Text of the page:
Pro Tips

What you need to know about proposing in Aotearoa

By: Tess Langworthy, The Proposal Planners & Lavinia Popata of Ngāpuhi and Tainui.


Photo credit: Luisa Apanui Photography, Queenstown

Me he rangi pāruhi tōrite me te rearea koe he ngākau mōwai, he hononga tūtahi e whakapapa pounamu ana, i ngā hononga taupuhi mārino ki te kōpuni o rau aroha.

For the beauty within the exchange of love between one to another, is the spiritual connection and sentimental values that are shared in honour of those who have come before us and those present, connected in one moment, to be remembered forever.

As we welcome Australia and the world back onto the shores of Aotearoa after an extended hiatus, we are also embracing the many couples preparing to make their declaration of love during their time with us. If you are thinking about making the trip over the ditch, here are our tips to planning the perfect proposal in Aotearoa – from trending ideas, through to respectfully incorporating tikanga, the principles of Te Ao Māori (The Māori world), into your special moment.


Photo credit: Zanthe Vorsatz Photography, Auckland



Trending proposal ideas in Aotearoa:

Over the years we have enjoyed building lasting connections with our clients, as we work together to design each unique and unforgettable moment. But as well as the creativity we see from our couples, we also see some trends. Here are a few that many of our clients are loving right now:

  • Location based proposals:
    If you are going to be holidaying in arguably one of the most picturesque countries in the world, it makes sense to use the backdrop you have got! Our three most popular experiences and locations right now are:
    1. Exclusive Balinese-style gardens in Kumeu, Tāmaki Makaurau (Auckland)
    2. Helicopter Charter over the Remarkables in Queenstown, Ōtākou (Otago)
    3. Pop-up picnic at Sandfly Bay in Dunedin, Ōtākou
  • Capturing the memory:
    We are in an era of using social media to share news with friends and whānau (family), so a photographer or videographer is a must for many clients! Social media aside, we find that couples who have had the occasion filmed are able to relive all the special moments, including those they missed while emotions were flying high.
  • Environmentally conscious proposals:
    Balloons are out whānau! We are seeing more and more of our clients requesting minimised-waste or carbon neutral experiences, styling and catering options. It’s important to us to keep our whenua (land) and moana (water) clean for future generations.
  • Embracing your identity:
    This is our favourite trend! Gone are the days of the requests for a typical dinner for two! Instead, our clients are really embracing what makes them unique; whether that is incorporating their culture and heritage, flying their Pride flag high, or through a mutual love of pop culture or cooking! This moment should be unique to you and your partner.


Photo credit: Acorn Studio, Dunedin


Being considerate of Māori customs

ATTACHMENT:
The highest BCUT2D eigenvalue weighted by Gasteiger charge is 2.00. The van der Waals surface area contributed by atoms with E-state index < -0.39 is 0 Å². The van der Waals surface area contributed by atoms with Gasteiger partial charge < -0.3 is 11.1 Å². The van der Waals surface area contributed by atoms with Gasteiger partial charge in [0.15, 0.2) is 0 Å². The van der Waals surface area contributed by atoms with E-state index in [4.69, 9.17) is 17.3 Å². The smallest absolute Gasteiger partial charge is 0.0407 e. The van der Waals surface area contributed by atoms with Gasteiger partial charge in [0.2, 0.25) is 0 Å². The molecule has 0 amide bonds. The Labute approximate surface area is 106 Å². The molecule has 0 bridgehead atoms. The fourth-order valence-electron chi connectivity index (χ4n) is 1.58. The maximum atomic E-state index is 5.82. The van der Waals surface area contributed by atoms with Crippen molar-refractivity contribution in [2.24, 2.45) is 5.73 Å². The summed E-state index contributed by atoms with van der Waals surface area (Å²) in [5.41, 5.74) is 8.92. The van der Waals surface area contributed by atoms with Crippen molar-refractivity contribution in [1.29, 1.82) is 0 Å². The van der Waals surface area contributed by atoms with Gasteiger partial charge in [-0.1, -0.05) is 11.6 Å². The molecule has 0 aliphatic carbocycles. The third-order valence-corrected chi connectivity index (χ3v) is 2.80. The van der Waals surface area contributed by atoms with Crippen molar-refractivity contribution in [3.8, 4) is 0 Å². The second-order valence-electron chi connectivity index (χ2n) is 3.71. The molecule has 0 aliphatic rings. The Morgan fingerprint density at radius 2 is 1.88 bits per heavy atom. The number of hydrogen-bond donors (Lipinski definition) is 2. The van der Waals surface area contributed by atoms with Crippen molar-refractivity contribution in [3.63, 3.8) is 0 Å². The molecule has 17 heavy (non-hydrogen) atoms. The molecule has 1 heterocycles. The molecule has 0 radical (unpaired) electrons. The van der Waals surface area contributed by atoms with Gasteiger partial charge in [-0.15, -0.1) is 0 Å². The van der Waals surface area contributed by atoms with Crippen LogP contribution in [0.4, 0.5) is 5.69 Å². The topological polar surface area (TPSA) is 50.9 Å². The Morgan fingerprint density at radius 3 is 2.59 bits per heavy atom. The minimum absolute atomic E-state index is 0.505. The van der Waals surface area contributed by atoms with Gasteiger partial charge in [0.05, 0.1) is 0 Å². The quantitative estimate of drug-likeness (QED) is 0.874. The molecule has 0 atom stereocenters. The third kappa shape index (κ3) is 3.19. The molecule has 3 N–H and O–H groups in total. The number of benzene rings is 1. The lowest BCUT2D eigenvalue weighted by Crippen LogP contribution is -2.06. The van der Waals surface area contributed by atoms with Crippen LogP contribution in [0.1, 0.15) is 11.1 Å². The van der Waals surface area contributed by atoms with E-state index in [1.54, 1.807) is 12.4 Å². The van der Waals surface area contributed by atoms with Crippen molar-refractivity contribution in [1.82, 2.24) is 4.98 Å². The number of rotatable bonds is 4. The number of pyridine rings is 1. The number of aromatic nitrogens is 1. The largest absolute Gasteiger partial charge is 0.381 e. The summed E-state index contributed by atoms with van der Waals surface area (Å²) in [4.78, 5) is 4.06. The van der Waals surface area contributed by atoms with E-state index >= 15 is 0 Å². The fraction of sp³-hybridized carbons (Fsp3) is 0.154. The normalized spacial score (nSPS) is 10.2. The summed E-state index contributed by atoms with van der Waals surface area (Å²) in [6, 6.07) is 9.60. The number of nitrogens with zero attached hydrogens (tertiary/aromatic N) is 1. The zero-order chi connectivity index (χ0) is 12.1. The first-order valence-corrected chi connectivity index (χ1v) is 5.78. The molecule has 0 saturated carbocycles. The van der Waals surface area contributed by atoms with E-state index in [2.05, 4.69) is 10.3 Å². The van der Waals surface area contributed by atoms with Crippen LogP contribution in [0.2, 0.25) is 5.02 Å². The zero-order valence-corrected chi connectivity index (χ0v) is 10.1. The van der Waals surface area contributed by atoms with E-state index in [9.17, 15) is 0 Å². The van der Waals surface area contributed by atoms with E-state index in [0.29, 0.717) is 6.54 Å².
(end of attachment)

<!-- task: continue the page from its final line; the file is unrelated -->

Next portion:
We love when our clients show interest in learning about Māori customs and how to respectfully include them on the day. It is important to us that you celebrate your special moment in a way that honours the unique cultural identity of tangata whenua (the people of the land), so we are excited to have our friend and event stylist, Lavinia Popata from Ngāpuhi and Tainui, share her thoughts:

Through the reclamation and reconnection with our whenua taurikura (homeland), it has reignited the passion of our people to celebrate love in a way that is both inclusive and pays homage to who we are, through tikanga (traditional customs), mātāpono (ancestral heritage and values), and taonga tuku iho (family heirlooms and prized possessions).

You may recognise Te Ao Māori through the All Blacks Haka, Matatini ki te Ao, and the newly released ‘The Lion King Reo Māori’, which boasts the world’s first ever translation of Elton John’s romantic hit, ‘Can you feel the love tonight’, which is of course in Te Reo Māori. We are proud to share our unique holistic customs with visitors from around the globe, and marriage proposals are an especially beautiful way of doing so. Here are some things to consider if you are incorporating Te Ao Māori into your special day.

The proposal location and setting
For Māori, there is a connection between everything in the physical world, so settings within our taiao (nature) or Moana (ocean) is an important way of adding Te Ao Māori into the moment. For example, create a candle lit pathway which weaves through the ngāhere (forest), leading to your proposal point near an awakeri (stream) to the sounds of pūoro māori (traditional musical instruments) and tranquil waiata (traditional songs).

Te Ao Māori Customs
Mana Whenua (Indigenous people of the land) engagement is paramount when including tikanga into your proposal. They will guide and support you as you plan your proposal ceremony and this also gives you an especially in-depth understanding of Māori mātauranga (knowledge). Here are the customs that represent our heritage and can be woven into your special day: